Unique Vector Colorings: Core Concepts
|Affiliation:||Nanyang Technological University|
|Room:||Mathematics and Computer Building (MC) 6486|
A vector $k$-coloring of a graph G is an assignment of real unit vectors to the vertices of $G$ such that vectors assigned to adjacent vertices have inner product at most $-1/(k-1)$. The smallest $k$ for which a vector k-coloring exists is known as the vector chromatic number of $G$. We say that a graph is uniquely vector colorable if all of its optimal vector colorings are the same up to orthogonal transformations.
In this talk we will show that all non-bipartite Kneser graphs have unique vector colorings. Interestingly, the vectors used in the coloring are the vertices of the eigenpolytope of the least eigenvalue of the Kneser graph. Our main tool in proving this result is a sufficient condition for uniqueness from the theory of tensegrity frameworks. We will discuss how this condition may be able to be applied to show uniqueness of vector colorings for a much more general class of graphs.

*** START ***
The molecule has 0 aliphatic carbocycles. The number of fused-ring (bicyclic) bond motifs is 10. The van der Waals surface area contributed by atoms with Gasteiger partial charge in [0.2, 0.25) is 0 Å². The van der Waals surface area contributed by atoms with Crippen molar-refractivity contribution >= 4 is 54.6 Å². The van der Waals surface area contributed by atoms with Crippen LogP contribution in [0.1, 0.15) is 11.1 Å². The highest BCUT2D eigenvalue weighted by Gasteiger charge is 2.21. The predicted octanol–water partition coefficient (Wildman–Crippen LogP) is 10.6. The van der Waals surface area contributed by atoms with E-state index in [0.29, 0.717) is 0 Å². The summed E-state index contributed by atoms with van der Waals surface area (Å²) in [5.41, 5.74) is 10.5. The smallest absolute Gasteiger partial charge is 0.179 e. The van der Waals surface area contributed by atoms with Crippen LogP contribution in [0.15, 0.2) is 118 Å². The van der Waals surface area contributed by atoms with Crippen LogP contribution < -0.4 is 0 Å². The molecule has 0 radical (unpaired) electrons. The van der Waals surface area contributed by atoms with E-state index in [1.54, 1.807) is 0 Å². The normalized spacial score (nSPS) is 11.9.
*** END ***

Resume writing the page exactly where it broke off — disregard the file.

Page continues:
The above mentioned result on tensegrity frameworks can also be used to prove that, under certain conditions, if $G$ is uniquely vector colorable and $H$ has vector chromatic number strictly larger than $G$, then that the categorical product $G\times H$ is uniquely vector colorable.
Lastly, we will discuss how a graph $G$ having a unique vector coloring often implies that $G$ is a core (has no proper endomorphisms).
This is joint work with Robert Samal, Antonis Varvitsiotis, Chris Godsil, and Brendan Rooney.
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